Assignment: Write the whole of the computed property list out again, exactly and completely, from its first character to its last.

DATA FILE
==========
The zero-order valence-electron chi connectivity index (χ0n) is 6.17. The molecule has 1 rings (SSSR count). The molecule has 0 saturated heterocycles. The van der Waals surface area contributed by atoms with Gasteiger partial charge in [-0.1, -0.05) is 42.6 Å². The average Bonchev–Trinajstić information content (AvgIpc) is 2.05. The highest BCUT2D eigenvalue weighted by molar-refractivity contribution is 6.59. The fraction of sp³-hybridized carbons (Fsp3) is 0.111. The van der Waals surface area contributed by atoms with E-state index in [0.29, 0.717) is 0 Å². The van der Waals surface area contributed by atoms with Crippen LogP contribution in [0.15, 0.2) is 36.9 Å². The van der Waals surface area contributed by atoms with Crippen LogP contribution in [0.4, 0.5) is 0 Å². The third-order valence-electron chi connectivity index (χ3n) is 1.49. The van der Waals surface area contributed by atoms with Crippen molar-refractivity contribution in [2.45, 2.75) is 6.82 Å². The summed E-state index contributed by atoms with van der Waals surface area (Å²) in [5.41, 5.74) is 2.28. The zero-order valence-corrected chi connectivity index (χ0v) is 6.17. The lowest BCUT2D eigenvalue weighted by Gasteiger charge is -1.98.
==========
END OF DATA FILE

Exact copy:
The zero-order valence-electron chi connectivity index (χ0n) is 6.17. The molecule has 1 rings (SSSR count). The molecule has 0 saturated heterocycles. The van der Waals surface area contributed by atoms with Gasteiger partial charge in [-0.1, -0.05) is 42.6 Å². The average Bonchev–Trinajstić information content (AvgIpc) is 2.05. The highest BCUT2D eigenvalue weighted by molar-refractivity contribution is 6.59. The fraction of sp³-hybridized carbons (Fsp3) is 0.111. The van der Waals surface area contributed by atoms with E-state index in [0.29, 0.717) is 0 Å². The van der Waals surface area contributed by atoms with Crippen LogP contribution in [0.15, 0.2) is 36.9 Å². The van der Waals surface area contributed by atoms with Crippen LogP contribution in [0.4, 0.5) is 0 Å². The third-order valence-electron chi connectivity index (χ3n) is 1.49. The van der Waals surface area contributed by atoms with Crippen molar-refractivity contribution in [2.45, 2.75) is 6.82 Å². The summed E-state index contributed by atoms with van der Waals surface area (Å²) in [5.41, 5.74) is 2.28. The zero-order valence-corrected chi connectivity index (χ0v) is 6.17. The lowest BCUT2D eigenvalue weighted by Gasteiger charge is -1.98.